Tabletop roleplaying games have one huge, inescapable drawback: It tends to be a four hour per one or two week (or even monthly) activity. That’s as less as one hour a week, and its sad that I end up spending more of my life watching reruns of New Girl then partaking in my favourite hobby! I can at least empathise with Schmidt’s despair at his friends’ lack of event planning discipline as I doodle beholders on the sofa.
Fortunately for me and those in my shoes, podcasts, YouTube and Twitch are here to help fill in those gaps with actual plays, live plays, tips, discussions and more. Now at least you can be listen to people rolling dice and responding to the question “What do you do?”. So read on for my personal top five tabletop shows.
Warning: There is no Critical Role in this list, sorry Critters. Four hours a week for one show is almost too much for one person to keep on top of.
This podcast used to get me through so many commutes when I lived in Berlin, it was unbelievable. I had this awful long bus ride through the middle of nowhere, bad part of town, mostly leaving around 7pm, in the dark at winter. And I was struggling not to laugh throughout most of it. One Shot is run by James DeMato and regularly features fellow improv comedy aces from Chicago. One Shot does, as you may have guessed, one shots of different systems, giving you a great foundation or RPGs and sense of what’s out there. This is where I realised a one-page RPG could actually work. Campaign is their longer form show which just wrapped up it’s Star Wars adventure that I’ve been listening to for about 4 years. Their new show Skyjacks is shaping up to be just as excellent.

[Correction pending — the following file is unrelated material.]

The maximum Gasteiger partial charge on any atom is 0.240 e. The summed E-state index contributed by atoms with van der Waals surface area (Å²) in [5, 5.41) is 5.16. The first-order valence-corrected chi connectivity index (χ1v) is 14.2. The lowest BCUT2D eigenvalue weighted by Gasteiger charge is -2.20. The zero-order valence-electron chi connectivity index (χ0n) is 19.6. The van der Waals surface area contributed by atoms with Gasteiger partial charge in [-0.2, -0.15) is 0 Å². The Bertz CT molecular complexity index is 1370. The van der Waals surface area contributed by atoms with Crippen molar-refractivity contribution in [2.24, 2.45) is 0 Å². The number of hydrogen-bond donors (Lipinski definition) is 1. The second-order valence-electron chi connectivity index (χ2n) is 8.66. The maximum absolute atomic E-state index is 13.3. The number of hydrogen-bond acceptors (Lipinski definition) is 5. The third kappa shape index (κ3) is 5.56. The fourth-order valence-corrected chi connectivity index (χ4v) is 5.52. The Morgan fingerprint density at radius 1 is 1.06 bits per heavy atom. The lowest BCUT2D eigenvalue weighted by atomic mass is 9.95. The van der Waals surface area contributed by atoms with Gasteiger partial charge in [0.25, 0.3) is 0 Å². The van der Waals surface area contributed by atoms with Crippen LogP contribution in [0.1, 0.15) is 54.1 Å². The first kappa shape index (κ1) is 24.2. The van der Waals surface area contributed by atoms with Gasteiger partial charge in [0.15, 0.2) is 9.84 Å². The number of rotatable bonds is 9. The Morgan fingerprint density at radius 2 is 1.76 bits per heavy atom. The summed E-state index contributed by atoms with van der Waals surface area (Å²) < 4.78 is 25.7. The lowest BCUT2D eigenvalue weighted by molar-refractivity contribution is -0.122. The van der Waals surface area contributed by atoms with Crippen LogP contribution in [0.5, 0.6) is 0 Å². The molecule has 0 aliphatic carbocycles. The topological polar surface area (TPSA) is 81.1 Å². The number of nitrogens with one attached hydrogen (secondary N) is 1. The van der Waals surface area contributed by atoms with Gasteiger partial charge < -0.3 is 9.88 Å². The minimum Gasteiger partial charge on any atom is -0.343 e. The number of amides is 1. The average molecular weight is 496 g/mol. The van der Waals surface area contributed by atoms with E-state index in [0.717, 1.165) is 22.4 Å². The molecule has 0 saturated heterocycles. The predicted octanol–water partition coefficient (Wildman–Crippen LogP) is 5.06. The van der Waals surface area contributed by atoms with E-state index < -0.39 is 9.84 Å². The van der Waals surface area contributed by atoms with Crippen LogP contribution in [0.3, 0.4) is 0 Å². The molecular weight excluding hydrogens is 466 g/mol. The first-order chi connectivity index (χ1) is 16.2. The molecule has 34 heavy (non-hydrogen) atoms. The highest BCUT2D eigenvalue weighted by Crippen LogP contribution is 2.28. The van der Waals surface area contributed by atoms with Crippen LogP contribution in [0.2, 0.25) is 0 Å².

The downside is that, yes they are improv actors first, gamers second. If the idea of a whole session having 3-5 dice rolls disgusts you then you should definitely give it a miss. However the laughs come thick and fast, and entire episodes can be dedicated to ridiculous TV show tropes such as “having to be on two dates at once (but with a bounty hunter and sith inquisitor)” or “spin off episode centered around the child character’s make-believe (except this time it’s a boy training to be a jedi pretending to run a private investigation business in a spaceport)”. It’s edited too so the episodes are tight and punchy.
The Adventure Zone